Most South Dakotans concerned about the use of public water for construction of the Keystone XL pipeline have been focused on the months of contested case hearings before the Water Management Board in Pierre. However, behind the scenes TransCanada has quietly negotiated with municipalities and rural water system administrators for months and even years for tens and likely hundreds of millions of gallons more water than has been requested publicly under their name.

In October, 2010, Tripp County Water User District Board meeting minutes record a conference call and discussion to go over “some agreement details” to provide water for a proposed man camp site near Colome. The February, 2011 meeting of the Board notes that, “the Trans Canada [sic] Temporary Water User Agreement has been signed and is back for our approval and signature.” While the camp has yet to be built, recent reports from Tripp County residents suggest that TransCanada is back in negotiations with the Water User District for use of public water.

A few miles north of Buffalo in Harding County

This summer, Dakota Rural Action staff was notified by Harding County residents that the Buffalo Town Board of Trustees had been in discussions with TransCanada regarding the use of municipal water from a new town well, financed by the pipeline company and completed by Gregory Water & Energy on July 22, 2019, according to the SD Water Well Completion Report. Those reports of TC-Town Board negotiations were backed by Town Board meeting minutes published in Nation’s Center News, the paper of record.

The Buffalo Board’s Dec. 17 meeting minutes, published in the Dec. 26 edition of the paper, record a “WELL #8 AGREEMENT WITH TC,” with a motion to approve and unanimous assent, as well as a similar outcome for a “right away” [sic] agreement with TransCanada. Then, in the January 6, 2020 weekly DENR Public Notice Update email, a new Water Appropriation Permit Application was listed from Ryan Smith, Town of Buffalo Water Superintendent, which references the same “Well #8” and claiming the sole use of that water as “Municipal.”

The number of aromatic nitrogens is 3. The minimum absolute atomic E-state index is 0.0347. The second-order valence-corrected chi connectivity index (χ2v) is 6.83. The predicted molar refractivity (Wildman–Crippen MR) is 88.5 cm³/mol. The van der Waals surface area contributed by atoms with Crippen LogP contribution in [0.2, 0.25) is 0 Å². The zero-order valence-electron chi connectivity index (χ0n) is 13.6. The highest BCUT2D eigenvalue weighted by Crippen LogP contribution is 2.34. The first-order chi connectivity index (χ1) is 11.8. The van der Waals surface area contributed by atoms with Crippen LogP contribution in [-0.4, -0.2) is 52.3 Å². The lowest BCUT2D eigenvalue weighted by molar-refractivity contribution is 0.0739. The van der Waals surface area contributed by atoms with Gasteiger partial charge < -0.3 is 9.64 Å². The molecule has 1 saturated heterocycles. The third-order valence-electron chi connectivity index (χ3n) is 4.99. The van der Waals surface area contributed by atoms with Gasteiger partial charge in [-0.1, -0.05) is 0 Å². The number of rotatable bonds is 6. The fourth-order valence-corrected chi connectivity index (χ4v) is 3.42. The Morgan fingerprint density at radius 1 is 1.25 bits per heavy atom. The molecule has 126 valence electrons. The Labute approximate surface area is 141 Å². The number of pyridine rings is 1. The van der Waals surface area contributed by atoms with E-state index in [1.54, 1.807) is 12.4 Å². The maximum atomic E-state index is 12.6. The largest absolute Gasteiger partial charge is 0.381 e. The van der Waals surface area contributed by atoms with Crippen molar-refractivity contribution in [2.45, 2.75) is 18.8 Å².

Despite the fact that DENR Water Rights Program Staff have long known of (and have testified recently on matters related to) TransCanada’s need for water in Harding County, the WAP application appears to have been recommended for approval by Chief Engineer Jeanne Goodman on Jan. 2, 2020 without questions as to why a tiny town adjacent to the pipeline route and a proposed man camp 3-4x their population–a town with several other operational municipal wells–suddenly decided to finance and drill a new one solely for the use of its 213 residents and handful of businesses.

Where the antelope play…near the proposed man camp location west of Buffalo

In fact, one of the matters currently before the Water Management Board of the DENR is an amendment to an existing irrigation permit for wells located just a few miles west of Buffalo in Harding County. Tom & Lori Wilson applied to amend their existing Water Right 1963-1 in order to provide back up water supply for TransCanada’s man camp there and in five other counties (4 in South Dakota and 2 in Montana). That permit is currently being contested by Dakota Rural Action, Cheyenne River Sioux Tribe, and Yankton Sioux Tribe, along with individual intervenors.

Contested case hearings–including three permits to appropriate water from the Cheyenne, Bad, and White Rivers, plus two amended permits for well water use–are an important process for revealing issues around the Keystone XL pipeline and TransCanada’s lengthy record of leaks, spills, accidents, and other mishaps. This ongoing process has allowed South Dakotans to learn more about how their water is being used, as well as the risks of tar sands pipeline projects.

But, behind the scenes, TransCanada is taking advantage of rural municipalities and water systems to hide their thirst for hundreds of millions of gallons more of our public water. Without any accounting of these additional appropriations, how will South Dakotans know the true cost of this project?